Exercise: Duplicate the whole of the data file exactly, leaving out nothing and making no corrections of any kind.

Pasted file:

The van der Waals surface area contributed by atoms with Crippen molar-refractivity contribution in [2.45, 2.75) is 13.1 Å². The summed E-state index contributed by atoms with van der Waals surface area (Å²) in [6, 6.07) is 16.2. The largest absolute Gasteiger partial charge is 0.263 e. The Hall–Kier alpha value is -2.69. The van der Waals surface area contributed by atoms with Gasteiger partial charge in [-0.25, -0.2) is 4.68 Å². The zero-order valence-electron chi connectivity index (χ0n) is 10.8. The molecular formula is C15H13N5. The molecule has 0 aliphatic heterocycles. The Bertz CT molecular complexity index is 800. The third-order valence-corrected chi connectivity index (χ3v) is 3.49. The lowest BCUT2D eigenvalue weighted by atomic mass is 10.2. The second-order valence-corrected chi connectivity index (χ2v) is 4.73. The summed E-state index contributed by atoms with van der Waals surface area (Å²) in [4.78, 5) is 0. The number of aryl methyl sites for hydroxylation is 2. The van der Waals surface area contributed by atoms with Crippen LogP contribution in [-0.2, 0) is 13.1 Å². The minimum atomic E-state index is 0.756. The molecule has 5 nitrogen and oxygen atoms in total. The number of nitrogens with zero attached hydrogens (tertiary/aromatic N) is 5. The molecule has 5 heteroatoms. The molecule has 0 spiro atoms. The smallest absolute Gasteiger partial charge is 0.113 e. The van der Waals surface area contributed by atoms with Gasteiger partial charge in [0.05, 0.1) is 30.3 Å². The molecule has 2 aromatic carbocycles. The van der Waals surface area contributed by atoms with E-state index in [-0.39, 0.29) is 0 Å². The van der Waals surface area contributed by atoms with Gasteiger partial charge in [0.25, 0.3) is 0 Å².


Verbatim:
The van der Waals surface area contributed by atoms with Crippen molar-refractivity contribution in [2.45, 2.75) is 13.1 Å². The summed E-state index contributed by atoms with van der Waals surface area (Å²) in [6, 6.07) is 16.2. The largest absolute Gasteiger partial charge is 0.263 e. The Hall–Kier alpha value is -2.69. The van der Waals surface area contributed by atoms with Gasteiger partial charge in [-0.25, -0.2) is 4.68 Å². The zero-order valence-electron chi connectivity index (χ0n) is 10.8. The molecular formula is C15H13N5. The molecule has 0 aliphatic heterocycles. The Bertz CT molecular complexity index is 800. The third-order valence-corrected chi connectivity index (χ3v) is 3.49. The lowest BCUT2D eigenvalue weighted by atomic mass is 10.2. The second-order valence-corrected chi connectivity index (χ2v) is 4.73. The summed E-state index contributed by atoms with van der Waals surface area (Å²) in [4.78, 5) is 0. The number of aryl methyl sites for hydroxylation is 2. The van der Waals surface area contributed by atoms with Crippen LogP contribution in [-0.2, 0) is 13.1 Å². The minimum atomic E-state index is 0.756. The molecule has 5 nitrogen and oxygen atoms in total. The number of nitrogens with zero attached hydrogens (tertiary/aromatic N) is 5. The molecule has 5 heteroatoms. The molecule has 0 spiro atoms. The smallest absolute Gasteiger partial charge is 0.113 e. The van der Waals surface area contributed by atoms with Gasteiger partial charge in [0.05, 0.1) is 30.3 Å². The molecule has 2 aromatic carbocycles. The van der Waals surface area contributed by atoms with E-state index in [-0.39, 0.29) is 0 Å². The van der Waals surface area contributed by atoms with Gasteiger partial charge in [0.25, 0.3) is 0 Å².